The college graduates entering the workforce now are the first of a new generation of young people known as Generation Z, defined as those born between 1996 and 2010. Gen Z is expected to make up
one-fifth of the labor force by 2021. I suggest we welcome this fresh talent with open arms, as not only are they our future, but they will be critical to positioning internal audit where it needs to be over the next decade.
In 1996, DVDs were launched in Japan, the number of internet host computers jumped in one year from 1 million to 10 million, and Microsoft launched Windows 4.0. Clearly, Gen Z was born into a digital world — these new college graduates likely don't remember a time without iPhones, touch screens, and virtual meetings.
So as we talk about things such as digital transformation and using automated software, sophisticated algorithms, and artificial intelligence to do our work, we have to remember it all means something totally different to members of Gen Z than to those of us who have been working for the past 20 years. A skills assessment of the internal audit team should show the need for this digital-is-second-nature thinking to truly transform internal audit practices.
Gen Z graduates are children of a recession and are seen, as a result, as people who focus strongly on stability, security, and a solid paycheck, unlike their elders, the millennials. They have lived through the #MeToo awakening, and as a result expect management to be honest and transparent. As digital natives, their brains are wired to think paper is wasteful, to be amused (or frustrated) if devices aren't connected, to routinely pull information from all over the world, and to understand the possibilities zettabytes of data provide.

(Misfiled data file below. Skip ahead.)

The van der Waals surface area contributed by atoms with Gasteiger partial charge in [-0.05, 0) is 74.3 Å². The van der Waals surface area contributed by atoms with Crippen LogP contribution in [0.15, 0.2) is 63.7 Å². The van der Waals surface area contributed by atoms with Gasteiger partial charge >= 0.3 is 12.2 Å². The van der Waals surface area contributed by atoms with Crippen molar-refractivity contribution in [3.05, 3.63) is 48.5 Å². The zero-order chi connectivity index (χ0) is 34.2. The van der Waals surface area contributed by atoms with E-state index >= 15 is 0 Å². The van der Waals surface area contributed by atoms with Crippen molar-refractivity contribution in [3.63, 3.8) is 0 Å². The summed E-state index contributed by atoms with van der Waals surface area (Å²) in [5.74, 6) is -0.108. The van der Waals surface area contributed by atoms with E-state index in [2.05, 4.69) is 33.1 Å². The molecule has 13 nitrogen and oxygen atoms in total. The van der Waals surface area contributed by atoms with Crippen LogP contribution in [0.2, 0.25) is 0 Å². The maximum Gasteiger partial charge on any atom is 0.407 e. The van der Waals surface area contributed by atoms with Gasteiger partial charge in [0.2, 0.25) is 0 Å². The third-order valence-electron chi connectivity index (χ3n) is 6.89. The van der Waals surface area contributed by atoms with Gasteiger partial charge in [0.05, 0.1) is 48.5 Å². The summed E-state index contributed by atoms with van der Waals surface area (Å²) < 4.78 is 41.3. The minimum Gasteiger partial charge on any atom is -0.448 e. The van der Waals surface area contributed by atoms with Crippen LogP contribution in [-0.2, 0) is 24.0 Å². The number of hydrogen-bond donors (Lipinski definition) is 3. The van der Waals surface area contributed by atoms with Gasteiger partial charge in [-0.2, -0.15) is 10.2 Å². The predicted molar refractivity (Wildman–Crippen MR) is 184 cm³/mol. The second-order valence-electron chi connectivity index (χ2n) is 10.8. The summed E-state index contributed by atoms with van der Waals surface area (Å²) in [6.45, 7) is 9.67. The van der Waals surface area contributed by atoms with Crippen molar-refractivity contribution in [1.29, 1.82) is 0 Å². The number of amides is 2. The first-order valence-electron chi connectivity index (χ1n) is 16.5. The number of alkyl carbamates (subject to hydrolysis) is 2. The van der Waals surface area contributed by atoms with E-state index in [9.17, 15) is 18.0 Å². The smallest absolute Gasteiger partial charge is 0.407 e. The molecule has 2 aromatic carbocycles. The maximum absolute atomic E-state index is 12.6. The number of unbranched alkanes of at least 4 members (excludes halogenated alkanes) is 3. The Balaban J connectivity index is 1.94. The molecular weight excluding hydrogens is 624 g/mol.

I recently watched a
Seinfeld episode where Jerry is offended that "The Maestro" declares there are no houses anywhere in Tuscany to rent. "If only there was some way to find out," Jerry says, determined to prove The Maestro wrong.
It's mind boggling to think back to 1995 when this episode was shot and how nearly impossible it was to easily get that type of information, to today when you can find places to rent in Tuscany in seconds on your personal phone. The world has changed drastically in the span of Gen Z and we must be cognizant of our differing baselines to take full advantage of this new crop of talent.
These incoming college graduates are known to be independent and competitive. And yet, a recent study using the UCLA Loneliness Scale to measure how often a person feels disconnected from others ranked Gen Z with high levels of loneliness.
Participants answered 20 questions (such as "How often do you feel left out?" and "How often do you feel part of a group of friends?") using a four-point scale from "never" to "always." Gen Z was the
loneliest generation with an average score of 48.3, according to
Time magazine, as anything over 43 is considered lonely.
These disconnected feelings could be a result of their digital upbringing, where little goes unshared in social circles making it easy to know when you are left out. I see this as an opportunity for internal audit leaders to embrace these fledgling internal auditors and nurture their careers.
Recruiting and retaining top talent is key to enabling internal audit to deliver on its mission and provide independent, objective, assurance and advisory services to boards, audit committees, senior management, and regulators. This high-level relationship between internal audit and the organization hinges on the right collection of people performing those duties.
Recruiting a Gen Z thinker will bring value, as will retaining them. Listen to these young auditors to create professional development programs around what
they want to develop, not just what you think they need. Provide education and training, experiences beyond their routines, and exposure through interaction with senior management or external conferences. Think about rewards as simple as time out of the office for coffee. Assign them to stretch projects, such as looking for innovative ways to approach audits of data privacy, blockchain, and artificial intelligence. Help them to gain the experience they need to be successful internal auditors and also listen to the fresh ideas and perspectives they bring to the team.
That's my point of view. I'd be happy to hear yours.